We don’t have any plans to visit Sioux Falls in the near future but it might be worthwhile just to taste with Riccardo!
This week, syndicated US wine writer John Foy profiles Mazzoni winemaker Alessandro Bindocci (below) and the Tenuta Il Poggione where Mazzoni wines are produced…
Brunello di Montalcino has gone through a sea change since the 1970s, but one of the anchors of this area and its wine is Il Poggione.
In the late 1800s, Florentine landowner Lavinio Franceschi trekked from his estate to the distant hills of the Montalcino area south of Siena. He wanted to see the land where his Shepard moved the flock of sheep for their regular winter stay, singing praises of the area’s beauty. After seeing it for himself, Franceschi purchased land in 1890 in Sant’Angelo in Colle, part of the Montalcino community.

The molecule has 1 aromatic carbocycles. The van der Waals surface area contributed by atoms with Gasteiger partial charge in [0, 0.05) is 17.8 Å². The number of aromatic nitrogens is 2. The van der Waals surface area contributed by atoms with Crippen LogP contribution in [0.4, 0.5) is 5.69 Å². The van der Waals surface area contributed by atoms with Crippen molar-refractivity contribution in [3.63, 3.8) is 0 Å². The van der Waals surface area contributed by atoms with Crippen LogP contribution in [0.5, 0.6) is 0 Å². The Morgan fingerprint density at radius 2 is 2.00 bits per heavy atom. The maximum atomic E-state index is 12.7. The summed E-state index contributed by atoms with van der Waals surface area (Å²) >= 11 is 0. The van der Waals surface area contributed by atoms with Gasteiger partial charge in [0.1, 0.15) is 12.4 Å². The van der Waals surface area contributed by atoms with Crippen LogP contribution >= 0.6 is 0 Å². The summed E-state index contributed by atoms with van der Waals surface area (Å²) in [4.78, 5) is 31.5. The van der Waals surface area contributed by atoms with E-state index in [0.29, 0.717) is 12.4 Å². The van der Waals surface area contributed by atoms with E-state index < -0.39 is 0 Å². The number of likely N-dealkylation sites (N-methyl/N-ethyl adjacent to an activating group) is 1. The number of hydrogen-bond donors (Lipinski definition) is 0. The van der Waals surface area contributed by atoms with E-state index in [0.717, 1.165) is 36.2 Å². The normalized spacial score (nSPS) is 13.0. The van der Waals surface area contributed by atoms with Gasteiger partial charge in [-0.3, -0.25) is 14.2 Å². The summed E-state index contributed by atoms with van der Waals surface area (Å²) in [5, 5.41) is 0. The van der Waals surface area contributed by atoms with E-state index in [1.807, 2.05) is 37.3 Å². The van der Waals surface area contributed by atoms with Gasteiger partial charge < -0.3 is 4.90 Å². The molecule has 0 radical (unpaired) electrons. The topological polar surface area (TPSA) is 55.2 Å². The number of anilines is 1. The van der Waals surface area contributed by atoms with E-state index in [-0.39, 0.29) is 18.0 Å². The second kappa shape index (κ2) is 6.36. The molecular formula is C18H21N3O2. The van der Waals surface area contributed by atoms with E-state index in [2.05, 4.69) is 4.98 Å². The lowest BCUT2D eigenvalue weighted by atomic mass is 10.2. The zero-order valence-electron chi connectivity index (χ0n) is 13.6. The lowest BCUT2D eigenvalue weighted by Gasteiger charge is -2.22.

Today, the property, named Il Poggione, is in the hands of Franceschi’s great-grandchildren Leopoldo and Livia Franceschi. They continue the mixed agriculture of vineyards, crops and animal-raising started more than a century ago by their adventurous and enterprising ancestor.
The region’s wine, Brunello di Montalcino has undergone a profound transformation. What was a locally consumed rustic red wine is now an internationally acclaimed wine of various styles. Some producers make New World-styled brunellos using overripe fruit and designer flavored yeasts, aging all the wine in new French oak barrels, and other winemaking tricks. Other wineries, such as Il Poggione, use modern technology but restrain the winemaking manipulation. They offer clean, fresh brunello di Montalcino that holds its heritage high.
Winemaker Alessandro Bindocci, 32, visited New York two weeks ago with his latest Il Poggione wines. Bindocci is following in the footsteps of his father, Fabrizio, who began his career at Il Poggione in 1976 as the assistant winemaker, and progressed to winemaker and director.
The most common type of radicchio worldwide is the variety called Chioggia, but in the Veneto, Radicchio Trevigiano proudly rules the table.